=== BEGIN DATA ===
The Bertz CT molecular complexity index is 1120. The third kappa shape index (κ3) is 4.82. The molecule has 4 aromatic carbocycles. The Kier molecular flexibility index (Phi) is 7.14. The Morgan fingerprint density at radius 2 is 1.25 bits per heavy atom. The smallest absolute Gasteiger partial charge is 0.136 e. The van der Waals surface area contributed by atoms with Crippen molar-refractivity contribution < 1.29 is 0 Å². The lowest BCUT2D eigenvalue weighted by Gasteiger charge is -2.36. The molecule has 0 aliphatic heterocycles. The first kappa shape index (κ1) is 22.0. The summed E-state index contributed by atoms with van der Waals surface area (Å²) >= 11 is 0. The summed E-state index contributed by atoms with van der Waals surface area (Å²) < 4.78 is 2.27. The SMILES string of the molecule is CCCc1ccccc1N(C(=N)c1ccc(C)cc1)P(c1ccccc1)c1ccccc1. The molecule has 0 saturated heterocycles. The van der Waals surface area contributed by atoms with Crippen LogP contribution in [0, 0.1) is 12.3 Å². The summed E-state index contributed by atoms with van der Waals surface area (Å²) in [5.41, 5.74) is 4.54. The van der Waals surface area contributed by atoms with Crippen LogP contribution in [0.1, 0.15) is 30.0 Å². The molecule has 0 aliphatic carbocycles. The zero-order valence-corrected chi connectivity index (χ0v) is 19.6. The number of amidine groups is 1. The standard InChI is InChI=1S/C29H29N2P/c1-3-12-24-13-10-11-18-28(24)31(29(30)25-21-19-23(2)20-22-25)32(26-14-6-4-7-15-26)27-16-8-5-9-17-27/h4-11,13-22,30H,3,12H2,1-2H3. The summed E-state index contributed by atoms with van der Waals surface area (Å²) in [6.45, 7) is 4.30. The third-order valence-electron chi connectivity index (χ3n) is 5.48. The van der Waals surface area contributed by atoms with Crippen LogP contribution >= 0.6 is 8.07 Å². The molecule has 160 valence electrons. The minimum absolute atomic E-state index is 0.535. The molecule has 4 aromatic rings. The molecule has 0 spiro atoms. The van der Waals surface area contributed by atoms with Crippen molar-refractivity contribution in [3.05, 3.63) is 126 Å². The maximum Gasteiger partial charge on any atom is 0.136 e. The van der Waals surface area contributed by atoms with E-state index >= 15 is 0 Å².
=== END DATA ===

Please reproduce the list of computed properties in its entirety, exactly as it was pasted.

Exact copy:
The Bertz CT molecular complexity index is 1120. The third kappa shape index (κ3) is 4.82. The molecule has 4 aromatic carbocycles. The Kier molecular flexibility index (Phi) is 7.14. The Morgan fingerprint density at radius 2 is 1.25 bits per heavy atom. The smallest absolute Gasteiger partial charge is 0.136 e. The van der Waals surface area contributed by atoms with Crippen molar-refractivity contribution < 1.29 is 0 Å². The lowest BCUT2D eigenvalue weighted by Gasteiger charge is -2.36. The molecule has 0 aliphatic heterocycles. The first kappa shape index (κ1) is 22.0. The summed E-state index contributed by atoms with van der Waals surface area (Å²) >= 11 is 0. The summed E-state index contributed by atoms with van der Waals surface area (Å²) < 4.78 is 2.27. The SMILES string of the molecule is CCCc1ccccc1N(C(=N)c1ccc(C)cc1)P(c1ccccc1)c1ccccc1. The molecule has 0 saturated heterocycles. The van der Waals surface area contributed by atoms with Crippen LogP contribution in [0, 0.1) is 12.3 Å². The summed E-state index contributed by atoms with van der Waals surface area (Å²) in [5.41, 5.74) is 4.54. The van der Waals surface area contributed by atoms with Crippen LogP contribution in [0.1, 0.15) is 30.0 Å². The molecule has 0 aliphatic carbocycles. The zero-order valence-corrected chi connectivity index (χ0v) is 19.6. The number of amidine groups is 1. The standard InChI is InChI=1S/C29H29N2P/c1-3-12-24-13-10-11-18-28(24)31(29(30)25-21-19-23(2)20-22-25)32(26-14-6-4-7-15-26)27-16-8-5-9-17-27/h4-11,13-22,30H,3,12H2,1-2H3. The summed E-state index contributed by atoms with van der Waals surface area (Å²) in [6.45, 7) is 4.30. The third-order valence-electron chi connectivity index (χ3n) is 5.48. The van der Waals surface area contributed by atoms with Crippen LogP contribution >= 0.6 is 8.07 Å². The molecule has 160 valence electrons. The minimum absolute atomic E-state index is 0.535. The molecule has 4 aromatic rings. The molecule has 0 spiro atoms. The van der Waals surface area contributed by atoms with Crippen molar-refractivity contribution in [3.05, 3.63) is 126 Å². The maximum Gasteiger partial charge on any atom is 0.136 e. The van der Waals surface area contributed by atoms with E-state index >= 15 is 0 Å².